Nicholas H. Des Champs, Keith Dunnavant, and Mark Fisher

Munters Corporation, Buena Vista, Virginia, United States of America


The development and use of computers for business and science was a result of attempts to remove the drudgery of many office functions and to speed the time required to do mathematically intensive scientific computations. As computers developed from the 1950s tube‐type mainframes, such as the IBM 705, through the minicomputers of the 70s and 80s, they were typically housed in a facility that was also home to many of the operation's top‐level employees. And, because of the cost of these early computers and the security surrounding them, they were housed in a secure area within the main facility. It was not uncommon to have them in an area enclosed in lots of glass so that the computers and peripheral hardware could be seen by visitors and employees. It was an asset that presented the operation as one that was at the leading edge of technology.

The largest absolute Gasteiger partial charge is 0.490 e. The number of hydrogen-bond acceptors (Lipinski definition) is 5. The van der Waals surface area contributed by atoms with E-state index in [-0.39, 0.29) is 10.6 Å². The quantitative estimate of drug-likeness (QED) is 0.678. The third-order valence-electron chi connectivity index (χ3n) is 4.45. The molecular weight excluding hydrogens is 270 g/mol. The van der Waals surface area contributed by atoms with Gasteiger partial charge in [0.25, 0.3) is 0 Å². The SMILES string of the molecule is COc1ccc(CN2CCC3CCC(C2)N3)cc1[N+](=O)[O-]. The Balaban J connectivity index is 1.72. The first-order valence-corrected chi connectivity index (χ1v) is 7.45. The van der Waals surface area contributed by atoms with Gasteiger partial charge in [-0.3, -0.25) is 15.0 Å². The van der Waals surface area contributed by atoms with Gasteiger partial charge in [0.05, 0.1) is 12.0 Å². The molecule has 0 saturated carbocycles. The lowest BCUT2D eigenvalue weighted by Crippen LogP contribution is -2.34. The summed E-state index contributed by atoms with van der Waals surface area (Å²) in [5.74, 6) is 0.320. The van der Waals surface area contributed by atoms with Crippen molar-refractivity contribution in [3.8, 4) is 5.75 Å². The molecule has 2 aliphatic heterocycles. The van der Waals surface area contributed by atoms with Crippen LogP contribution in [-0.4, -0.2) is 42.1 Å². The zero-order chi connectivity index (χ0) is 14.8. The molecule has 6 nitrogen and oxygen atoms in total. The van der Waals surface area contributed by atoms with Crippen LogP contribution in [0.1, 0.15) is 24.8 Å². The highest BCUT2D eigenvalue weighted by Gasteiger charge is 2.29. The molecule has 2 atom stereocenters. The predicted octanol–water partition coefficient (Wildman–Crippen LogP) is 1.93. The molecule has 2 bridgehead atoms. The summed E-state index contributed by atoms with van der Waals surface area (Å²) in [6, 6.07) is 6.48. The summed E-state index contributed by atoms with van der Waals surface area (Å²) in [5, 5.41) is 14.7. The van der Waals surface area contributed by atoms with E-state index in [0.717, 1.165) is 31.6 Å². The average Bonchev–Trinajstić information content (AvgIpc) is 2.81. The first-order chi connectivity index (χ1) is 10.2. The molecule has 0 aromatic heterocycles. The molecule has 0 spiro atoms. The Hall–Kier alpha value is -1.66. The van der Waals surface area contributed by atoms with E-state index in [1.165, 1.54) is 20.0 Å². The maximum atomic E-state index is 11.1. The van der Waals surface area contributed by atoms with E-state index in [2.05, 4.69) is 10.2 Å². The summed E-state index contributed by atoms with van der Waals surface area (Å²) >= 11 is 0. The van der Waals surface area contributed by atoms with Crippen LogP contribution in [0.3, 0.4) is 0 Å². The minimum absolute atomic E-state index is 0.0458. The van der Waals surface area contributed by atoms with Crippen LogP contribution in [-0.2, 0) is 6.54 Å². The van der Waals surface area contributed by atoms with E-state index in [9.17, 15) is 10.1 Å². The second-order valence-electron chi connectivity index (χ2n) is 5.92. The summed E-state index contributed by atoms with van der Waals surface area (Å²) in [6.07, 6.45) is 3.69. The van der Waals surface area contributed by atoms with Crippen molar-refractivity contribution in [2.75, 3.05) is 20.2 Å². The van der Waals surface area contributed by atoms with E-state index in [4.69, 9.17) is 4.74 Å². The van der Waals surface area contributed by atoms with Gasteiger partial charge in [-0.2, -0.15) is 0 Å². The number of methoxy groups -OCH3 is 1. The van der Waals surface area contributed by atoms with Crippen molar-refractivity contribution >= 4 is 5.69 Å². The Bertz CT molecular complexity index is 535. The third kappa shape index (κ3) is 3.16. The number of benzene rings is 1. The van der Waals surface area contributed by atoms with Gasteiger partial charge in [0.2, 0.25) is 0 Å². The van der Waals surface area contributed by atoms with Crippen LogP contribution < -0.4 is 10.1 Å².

These early systems generated considerably more heat per instruction than today's servers. Also, the electronic equipment was more sensitive to temperature, moisture, and dust. As a result, the computer room was essentially treated as a modern‐day clean room. That is, high‐efficiency filtration, humidity control, and temperatures comparable to operating rooms were standard. Since the computer room was an integral part of the main facility and had numerous personnel ...

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